Sievers began his career with his hometown Browns, capturing Rookie of the Year honors in 1949 with a .306 batting average, 16 homers and 91 RBI's. His follow-up was disappointing as he hit just .238. His decline has been widely attributed to Browns' coaches, who tampered with his batting style. After that season, Sievers vowed not to let anyone alter his mechanics. He ended up in the minors for the '51 slate, separating his shoulder making a diving catch. Eager to make the big club in '52, he injured his arm during infield practice and would be forced to undergo surgery. He was back with the Browns in '53, getting into 92 games while boosting his batting average to a respectable .270. Traded to the Senators in '54, he broke the franchise record for homers despite playing half his games in spacious Griffith Stadium, where fly balls went to die. Sievers would beat his own record 3 years in a row, peaking at 42 long balls in 1957--tops in the AL. He also led the league in RBI's and total bases that year while finishing third in MVP voting. A 4-time All-Star, Sievers would collect no fewer than 91 RBI's 8 times and hit 20 or more homers during 9 seasons. One of Sievers' biggest fans was Vice President Richard Nixon, who arranged to meet with Sievers on a return trip from Moscow one season.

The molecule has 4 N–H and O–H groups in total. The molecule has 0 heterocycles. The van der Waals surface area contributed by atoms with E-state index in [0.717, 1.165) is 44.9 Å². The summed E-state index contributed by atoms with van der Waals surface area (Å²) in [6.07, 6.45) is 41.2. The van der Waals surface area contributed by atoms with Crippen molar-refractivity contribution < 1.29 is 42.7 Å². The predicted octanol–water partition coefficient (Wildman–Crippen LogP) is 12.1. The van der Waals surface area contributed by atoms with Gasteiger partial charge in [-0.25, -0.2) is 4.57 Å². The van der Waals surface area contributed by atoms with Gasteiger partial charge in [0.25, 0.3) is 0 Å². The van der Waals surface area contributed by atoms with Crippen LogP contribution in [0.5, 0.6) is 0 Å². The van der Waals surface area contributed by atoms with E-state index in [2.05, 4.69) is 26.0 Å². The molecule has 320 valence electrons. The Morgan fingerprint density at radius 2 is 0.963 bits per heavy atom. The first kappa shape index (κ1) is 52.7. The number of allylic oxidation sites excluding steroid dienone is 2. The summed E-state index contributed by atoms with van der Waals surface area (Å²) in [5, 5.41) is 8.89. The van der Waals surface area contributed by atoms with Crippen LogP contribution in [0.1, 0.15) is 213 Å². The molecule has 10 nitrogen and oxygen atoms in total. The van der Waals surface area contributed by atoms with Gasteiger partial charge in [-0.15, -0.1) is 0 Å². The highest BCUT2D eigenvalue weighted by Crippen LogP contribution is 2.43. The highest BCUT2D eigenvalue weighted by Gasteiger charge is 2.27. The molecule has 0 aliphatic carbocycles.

Pierce was one of the most successful White Sox hurlers of all-time. Pitching for Chicago from 1949 through 1961, he collected 186 victories. In that span, he won at least 15 games 7 times while reaching the 20-win threshold twice. During the '50's, Pierce led the league in ERA, wins and strikeouts once apiece while pacing the loop in complete games for 3 straight seasons (1956-1958). The Michigan native was only five-foot-10, 160 pounds, but his fastball/ slider combination kept hitters on their heels. Among the best of his generation, he was named to 5 straight All-Star teams ('55-'59). A hip injury in '59 sidelined him for several weeks and when the ChiSox earned their first World Series berth since 1919, manager Al Lopez used Pierce exclusively in relief. After the Sox lost to the Dodgers in 6 games, that decision came under fire. During his 18-year career, Pierce threw 4 one-hitters and lost a perfect game in the ninth. Traded to the Giants in '62, he found his way back to the World Series, making 2 quality starts while posting a 1-1 record. He had a lifetime ERA of 1.89 in 5 Series games. Pierce was named to the White Sox "Team of the Century" and remains a popular figure in Chicago.